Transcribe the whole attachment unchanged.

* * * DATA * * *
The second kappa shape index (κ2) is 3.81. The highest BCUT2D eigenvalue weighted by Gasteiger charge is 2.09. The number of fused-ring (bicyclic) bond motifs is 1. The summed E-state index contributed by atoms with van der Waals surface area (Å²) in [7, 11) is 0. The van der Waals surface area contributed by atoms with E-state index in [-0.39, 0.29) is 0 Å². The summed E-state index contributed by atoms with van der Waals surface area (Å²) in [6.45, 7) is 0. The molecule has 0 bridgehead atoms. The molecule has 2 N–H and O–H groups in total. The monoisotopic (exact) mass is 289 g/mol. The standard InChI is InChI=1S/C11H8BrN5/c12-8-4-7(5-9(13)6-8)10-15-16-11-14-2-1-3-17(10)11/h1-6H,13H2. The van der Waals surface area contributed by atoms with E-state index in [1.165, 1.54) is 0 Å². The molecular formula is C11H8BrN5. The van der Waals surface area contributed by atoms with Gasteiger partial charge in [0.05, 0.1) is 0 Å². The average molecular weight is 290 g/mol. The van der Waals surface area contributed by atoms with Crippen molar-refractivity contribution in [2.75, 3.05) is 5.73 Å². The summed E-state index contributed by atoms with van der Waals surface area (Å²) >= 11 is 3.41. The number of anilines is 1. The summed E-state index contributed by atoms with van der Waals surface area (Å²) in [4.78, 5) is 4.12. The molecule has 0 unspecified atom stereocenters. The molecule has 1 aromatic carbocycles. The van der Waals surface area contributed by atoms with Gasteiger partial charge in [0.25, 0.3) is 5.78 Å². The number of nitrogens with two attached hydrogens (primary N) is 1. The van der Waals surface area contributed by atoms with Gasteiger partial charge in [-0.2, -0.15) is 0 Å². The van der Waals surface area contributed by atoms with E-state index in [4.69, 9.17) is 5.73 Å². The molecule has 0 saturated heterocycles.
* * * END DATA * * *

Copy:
The second kappa shape index (κ2) is 3.81. The highest BCUT2D eigenvalue weighted by Gasteiger charge is 2.09. The number of fused-ring (bicyclic) bond motifs is 1. The summed E-state index contributed by atoms with van der Waals surface area (Å²) in [7, 11) is 0. The van der Waals surface area contributed by atoms with E-state index in [-0.39, 0.29) is 0 Å². The summed E-state index contributed by atoms with van der Waals surface area (Å²) in [6.45, 7) is 0. The molecule has 0 bridgehead atoms. The molecule has 2 N–H and O–H groups in total. The monoisotopic (exact) mass is 289 g/mol. The standard InChI is InChI=1S/C11H8BrN5/c12-8-4-7(5-9(13)6-8)10-15-16-11-14-2-1-3-17(10)11/h1-6H,13H2. The van der Waals surface area contributed by atoms with E-state index in [1.165, 1.54) is 0 Å². The molecular formula is C11H8BrN5. The van der Waals surface area contributed by atoms with Gasteiger partial charge in [0.05, 0.1) is 0 Å². The average molecular weight is 290 g/mol. The van der Waals surface area contributed by atoms with Crippen molar-refractivity contribution in [2.75, 3.05) is 5.73 Å². The summed E-state index contributed by atoms with van der Waals surface area (Å²) >= 11 is 3.41. The number of anilines is 1. The summed E-state index contributed by atoms with van der Waals surface area (Å²) in [4.78, 5) is 4.12. The molecule has 0 unspecified atom stereocenters. The molecule has 1 aromatic carbocycles. The van der Waals surface area contributed by atoms with Gasteiger partial charge in [0.25, 0.3) is 5.78 Å². The number of nitrogens with two attached hydrogens (primary N) is 1. The van der Waals surface area contributed by atoms with Gasteiger partial charge in [-0.2, -0.15) is 0 Å². The van der Waals surface area contributed by atoms with E-state index in [4.69, 9.17) is 5.73 Å². The molecule has 0 saturated heterocycles.